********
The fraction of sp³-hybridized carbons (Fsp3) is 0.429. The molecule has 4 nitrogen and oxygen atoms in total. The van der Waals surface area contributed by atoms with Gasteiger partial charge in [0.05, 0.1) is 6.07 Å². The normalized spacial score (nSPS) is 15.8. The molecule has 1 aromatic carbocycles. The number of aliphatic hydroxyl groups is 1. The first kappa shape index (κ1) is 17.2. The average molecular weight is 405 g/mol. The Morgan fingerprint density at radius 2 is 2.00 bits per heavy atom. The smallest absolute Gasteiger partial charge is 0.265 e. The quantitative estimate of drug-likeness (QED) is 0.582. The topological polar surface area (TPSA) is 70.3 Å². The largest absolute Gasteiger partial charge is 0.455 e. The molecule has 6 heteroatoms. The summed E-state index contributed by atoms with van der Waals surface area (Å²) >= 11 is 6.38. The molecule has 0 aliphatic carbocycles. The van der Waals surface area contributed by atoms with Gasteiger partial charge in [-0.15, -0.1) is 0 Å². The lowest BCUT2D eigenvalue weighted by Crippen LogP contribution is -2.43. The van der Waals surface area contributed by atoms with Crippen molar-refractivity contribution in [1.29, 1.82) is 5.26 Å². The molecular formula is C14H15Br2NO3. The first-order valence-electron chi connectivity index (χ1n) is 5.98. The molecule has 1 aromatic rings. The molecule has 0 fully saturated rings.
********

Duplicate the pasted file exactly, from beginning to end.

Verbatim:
The fraction of sp³-hybridized carbons (Fsp3) is 0.429. The molecule has 4 nitrogen and oxygen atoms in total. The van der Waals surface area contributed by atoms with Gasteiger partial charge in [0.05, 0.1) is 6.07 Å². The normalized spacial score (nSPS) is 15.8. The molecule has 1 aromatic carbocycles. The number of aliphatic hydroxyl groups is 1. The first kappa shape index (κ1) is 17.2. The average molecular weight is 405 g/mol. The Morgan fingerprint density at radius 2 is 2.00 bits per heavy atom. The smallest absolute Gasteiger partial charge is 0.265 e. The quantitative estimate of drug-likeness (QED) is 0.582. The topological polar surface area (TPSA) is 70.3 Å². The largest absolute Gasteiger partial charge is 0.455 e. The molecule has 6 heteroatoms. The summed E-state index contributed by atoms with van der Waals surface area (Å²) >= 11 is 6.38. The molecule has 0 aliphatic carbocycles. The van der Waals surface area contributed by atoms with Gasteiger partial charge in [-0.15, -0.1) is 0 Å². The lowest BCUT2D eigenvalue weighted by Crippen LogP contribution is -2.43. The van der Waals surface area contributed by atoms with Crippen molar-refractivity contribution in [1.29, 1.82) is 5.26 Å². The molecular formula is C14H15Br2NO3. The first-order valence-electron chi connectivity index (χ1n) is 5.98. The molecule has 1 aromatic rings. The molecule has 0 fully saturated rings.